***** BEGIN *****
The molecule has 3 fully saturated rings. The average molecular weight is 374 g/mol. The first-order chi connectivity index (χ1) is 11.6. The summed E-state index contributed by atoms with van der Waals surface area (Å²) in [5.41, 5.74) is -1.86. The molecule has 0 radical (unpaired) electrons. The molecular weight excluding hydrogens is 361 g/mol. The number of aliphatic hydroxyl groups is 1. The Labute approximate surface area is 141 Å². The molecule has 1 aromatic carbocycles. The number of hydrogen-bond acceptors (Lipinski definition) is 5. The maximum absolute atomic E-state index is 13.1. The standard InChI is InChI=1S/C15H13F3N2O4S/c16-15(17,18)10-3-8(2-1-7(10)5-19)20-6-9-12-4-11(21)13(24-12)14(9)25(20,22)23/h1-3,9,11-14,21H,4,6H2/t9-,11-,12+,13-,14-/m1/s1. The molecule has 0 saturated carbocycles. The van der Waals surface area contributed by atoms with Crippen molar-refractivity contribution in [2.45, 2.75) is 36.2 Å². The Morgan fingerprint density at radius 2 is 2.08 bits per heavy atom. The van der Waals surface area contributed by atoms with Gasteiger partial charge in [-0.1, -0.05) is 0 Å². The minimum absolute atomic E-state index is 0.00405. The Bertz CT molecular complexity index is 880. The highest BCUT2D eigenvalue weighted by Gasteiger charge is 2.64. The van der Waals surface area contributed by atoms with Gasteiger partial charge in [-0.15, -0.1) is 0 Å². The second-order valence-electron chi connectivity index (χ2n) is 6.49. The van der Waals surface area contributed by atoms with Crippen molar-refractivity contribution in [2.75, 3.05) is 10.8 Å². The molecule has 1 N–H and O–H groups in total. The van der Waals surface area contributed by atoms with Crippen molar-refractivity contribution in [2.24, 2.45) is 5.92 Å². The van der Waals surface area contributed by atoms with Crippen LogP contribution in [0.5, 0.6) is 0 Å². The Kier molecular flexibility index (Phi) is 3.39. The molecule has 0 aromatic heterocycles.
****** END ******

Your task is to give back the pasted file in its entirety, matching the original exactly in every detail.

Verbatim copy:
The molecule has 3 fully saturated rings. The average molecular weight is 374 g/mol. The first-order chi connectivity index (χ1) is 11.6. The summed E-state index contributed by atoms with van der Waals surface area (Å²) in [5.41, 5.74) is -1.86. The molecule has 0 radical (unpaired) electrons. The molecular weight excluding hydrogens is 361 g/mol. The number of aliphatic hydroxyl groups is 1. The Labute approximate surface area is 141 Å². The molecule has 1 aromatic carbocycles. The number of hydrogen-bond acceptors (Lipinski definition) is 5. The maximum absolute atomic E-state index is 13.1. The standard InChI is InChI=1S/C15H13F3N2O4S/c16-15(17,18)10-3-8(2-1-7(10)5-19)20-6-9-12-4-11(21)13(24-12)14(9)25(20,22)23/h1-3,9,11-14,21H,4,6H2/t9-,11-,12+,13-,14-/m1/s1. The molecule has 0 saturated carbocycles. The van der Waals surface area contributed by atoms with Crippen molar-refractivity contribution in [2.45, 2.75) is 36.2 Å². The Morgan fingerprint density at radius 2 is 2.08 bits per heavy atom. The van der Waals surface area contributed by atoms with Gasteiger partial charge in [-0.1, -0.05) is 0 Å². The minimum absolute atomic E-state index is 0.00405. The Bertz CT molecular complexity index is 880. The highest BCUT2D eigenvalue weighted by Gasteiger charge is 2.64. The van der Waals surface area contributed by atoms with Gasteiger partial charge in [-0.15, -0.1) is 0 Å². The second-order valence-electron chi connectivity index (χ2n) is 6.49. The van der Waals surface area contributed by atoms with Crippen molar-refractivity contribution in [2.75, 3.05) is 10.8 Å². The molecule has 1 N–H and O–H groups in total. The van der Waals surface area contributed by atoms with Crippen molar-refractivity contribution in [2.24, 2.45) is 5.92 Å². The van der Waals surface area contributed by atoms with Crippen LogP contribution in [0.5, 0.6) is 0 Å². The Kier molecular flexibility index (Phi) is 3.39. The molecule has 0 aromatic heterocycles.